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Missing boy found

FBI helps with Swiss kidnapping case

A week after his disappearance from a Swiss town, a 12-year-old boy has been found at the home of a 35-year-old man in Düsseldorf, Germany. The two met online while playing an internet game.

The boy vanished on June 18 after telling his parents he was taking a bike ride near his home in canton Solothurn. When he didn’t return for dinner as planned, his parents alerted the police. According to the child's classmates, he had been counting off the days until June 18, saying that they wouldn’t see him after that.

Over the past week, missing child alerts in the Swiss media gave descriptions of the “High German-speaking” boy, who is originally from Germany. His bicycle was found in a neighbouring town on June 21.

Police in Switzerland and Germany teamed up for the investigation, which also involved the US Federal Bureau of Investigation (FBI). According to Urs Bartenschlager, head of Solothurn’s cantonal police, “The FBI was able to help us answer some questions”.

A special German police unit arrested the man after storming his Düsseldorf apartment at 1:30am on Sunday. On Monday, the German authorities announced that the arrest was made under suspicion of sexual abuse of a minor and false imprisonment. They also said that the man had been in possession of child pornography.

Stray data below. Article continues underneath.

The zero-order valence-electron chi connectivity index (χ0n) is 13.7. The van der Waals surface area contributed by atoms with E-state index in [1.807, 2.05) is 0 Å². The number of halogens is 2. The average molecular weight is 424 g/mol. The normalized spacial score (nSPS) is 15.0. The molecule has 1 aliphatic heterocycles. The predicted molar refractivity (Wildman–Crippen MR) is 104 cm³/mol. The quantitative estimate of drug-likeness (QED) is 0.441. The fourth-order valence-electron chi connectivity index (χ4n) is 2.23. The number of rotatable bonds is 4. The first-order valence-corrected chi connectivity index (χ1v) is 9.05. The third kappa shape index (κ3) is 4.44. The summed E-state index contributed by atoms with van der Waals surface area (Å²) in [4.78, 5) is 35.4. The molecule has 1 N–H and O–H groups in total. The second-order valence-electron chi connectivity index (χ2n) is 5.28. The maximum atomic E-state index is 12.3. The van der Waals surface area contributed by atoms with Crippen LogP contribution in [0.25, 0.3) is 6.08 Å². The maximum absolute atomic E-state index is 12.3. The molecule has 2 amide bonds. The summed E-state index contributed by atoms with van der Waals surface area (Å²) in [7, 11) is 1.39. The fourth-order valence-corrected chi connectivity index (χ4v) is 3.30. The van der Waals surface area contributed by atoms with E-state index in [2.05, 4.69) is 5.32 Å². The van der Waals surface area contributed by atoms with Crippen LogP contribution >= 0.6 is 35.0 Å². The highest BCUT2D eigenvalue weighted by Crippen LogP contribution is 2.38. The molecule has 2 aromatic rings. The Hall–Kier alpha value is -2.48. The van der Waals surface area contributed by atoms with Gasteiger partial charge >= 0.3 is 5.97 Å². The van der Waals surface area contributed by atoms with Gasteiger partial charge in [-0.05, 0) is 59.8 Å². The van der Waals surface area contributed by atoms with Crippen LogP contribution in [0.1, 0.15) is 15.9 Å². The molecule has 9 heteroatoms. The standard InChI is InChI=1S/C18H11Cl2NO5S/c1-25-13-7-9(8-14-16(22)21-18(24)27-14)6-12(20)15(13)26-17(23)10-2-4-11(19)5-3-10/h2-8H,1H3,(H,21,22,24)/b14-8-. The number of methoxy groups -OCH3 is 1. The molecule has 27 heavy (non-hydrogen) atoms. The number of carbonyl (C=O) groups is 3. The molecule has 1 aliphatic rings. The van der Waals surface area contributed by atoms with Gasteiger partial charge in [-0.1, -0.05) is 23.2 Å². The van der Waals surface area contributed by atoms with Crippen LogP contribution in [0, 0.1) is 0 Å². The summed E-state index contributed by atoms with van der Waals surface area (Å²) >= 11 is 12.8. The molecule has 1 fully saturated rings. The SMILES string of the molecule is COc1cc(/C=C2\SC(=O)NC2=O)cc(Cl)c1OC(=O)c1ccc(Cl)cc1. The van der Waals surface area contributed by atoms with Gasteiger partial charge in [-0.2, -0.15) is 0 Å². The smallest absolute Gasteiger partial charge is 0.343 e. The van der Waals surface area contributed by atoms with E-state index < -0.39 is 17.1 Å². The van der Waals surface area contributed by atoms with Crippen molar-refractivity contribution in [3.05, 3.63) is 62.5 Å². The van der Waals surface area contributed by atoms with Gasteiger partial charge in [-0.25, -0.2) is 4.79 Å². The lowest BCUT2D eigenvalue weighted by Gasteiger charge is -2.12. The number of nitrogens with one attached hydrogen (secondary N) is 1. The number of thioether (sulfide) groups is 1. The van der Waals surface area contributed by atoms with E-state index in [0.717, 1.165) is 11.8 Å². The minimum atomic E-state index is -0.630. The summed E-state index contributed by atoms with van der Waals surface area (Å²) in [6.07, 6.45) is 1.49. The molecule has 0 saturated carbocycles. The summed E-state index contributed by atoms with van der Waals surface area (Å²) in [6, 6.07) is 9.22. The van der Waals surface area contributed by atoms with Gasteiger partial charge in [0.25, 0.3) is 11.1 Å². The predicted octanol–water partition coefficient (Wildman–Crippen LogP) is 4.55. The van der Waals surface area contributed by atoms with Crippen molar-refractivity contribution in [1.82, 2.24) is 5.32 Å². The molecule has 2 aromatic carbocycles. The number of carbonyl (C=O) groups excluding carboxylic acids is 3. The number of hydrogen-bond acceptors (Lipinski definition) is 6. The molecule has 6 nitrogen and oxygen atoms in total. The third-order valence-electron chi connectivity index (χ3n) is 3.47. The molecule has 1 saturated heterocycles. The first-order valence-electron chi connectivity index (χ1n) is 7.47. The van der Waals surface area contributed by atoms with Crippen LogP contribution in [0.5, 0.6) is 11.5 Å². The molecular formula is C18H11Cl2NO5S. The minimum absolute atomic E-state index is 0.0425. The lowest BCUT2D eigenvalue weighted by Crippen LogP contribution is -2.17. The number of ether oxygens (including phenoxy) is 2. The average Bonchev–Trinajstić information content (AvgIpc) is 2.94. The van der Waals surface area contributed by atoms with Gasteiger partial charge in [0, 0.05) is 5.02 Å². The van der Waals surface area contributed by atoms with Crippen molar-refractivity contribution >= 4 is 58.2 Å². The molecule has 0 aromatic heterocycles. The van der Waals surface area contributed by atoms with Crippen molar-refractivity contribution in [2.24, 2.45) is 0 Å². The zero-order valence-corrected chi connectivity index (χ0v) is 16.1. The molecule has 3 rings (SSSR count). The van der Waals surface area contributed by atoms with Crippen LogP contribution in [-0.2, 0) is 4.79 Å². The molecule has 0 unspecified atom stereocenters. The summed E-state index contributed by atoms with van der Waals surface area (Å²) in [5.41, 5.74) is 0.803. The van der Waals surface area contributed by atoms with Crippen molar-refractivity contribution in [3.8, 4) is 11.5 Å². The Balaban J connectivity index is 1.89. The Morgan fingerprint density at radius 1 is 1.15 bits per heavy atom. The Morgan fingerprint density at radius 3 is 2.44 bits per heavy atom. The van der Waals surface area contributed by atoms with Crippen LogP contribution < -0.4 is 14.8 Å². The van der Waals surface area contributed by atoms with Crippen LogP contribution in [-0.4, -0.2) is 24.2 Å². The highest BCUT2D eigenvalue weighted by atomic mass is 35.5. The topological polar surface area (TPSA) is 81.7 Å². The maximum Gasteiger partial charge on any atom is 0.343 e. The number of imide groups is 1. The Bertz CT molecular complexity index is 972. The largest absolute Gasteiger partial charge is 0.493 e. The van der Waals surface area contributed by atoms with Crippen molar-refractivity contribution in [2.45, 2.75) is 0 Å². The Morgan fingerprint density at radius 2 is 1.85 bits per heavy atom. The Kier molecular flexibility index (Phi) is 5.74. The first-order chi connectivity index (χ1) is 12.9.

During a media conference the previous day, Bartenschlager confirmed that the boy had been keeping a tally sheet to mark the days before his departure. They also said that he had been in contact with the 35-year-old stranger for at least a month, and had been playing an online game intensely.

It’s unclear how the boy reached the German apartment, or whether he was there voluntarily. He and his parents have been reunited in Düsseldorf, and a care team will counsel them after their return to Switzerland.

Missing in Switzerland

Searches for missing people in Switzerland fall under the responsibility of cantonal and local police.

Police only go public in urgent cases (e.g., minors or suspects) or if there’s a risk to the person concerned (e.g., a suicide risk). According to Missing Children Switzerland, more than 25,000 children run away from home every year – some for a few hours, some for a few days, and some forever.

Forces do not go public in cases of people wanted for personal or administrative reasons – this is the work of a specialised search unit of the Federal Police Office. This helps families, the authorities or organisations to find people who have been missing for some time or from whom there has been no contact.

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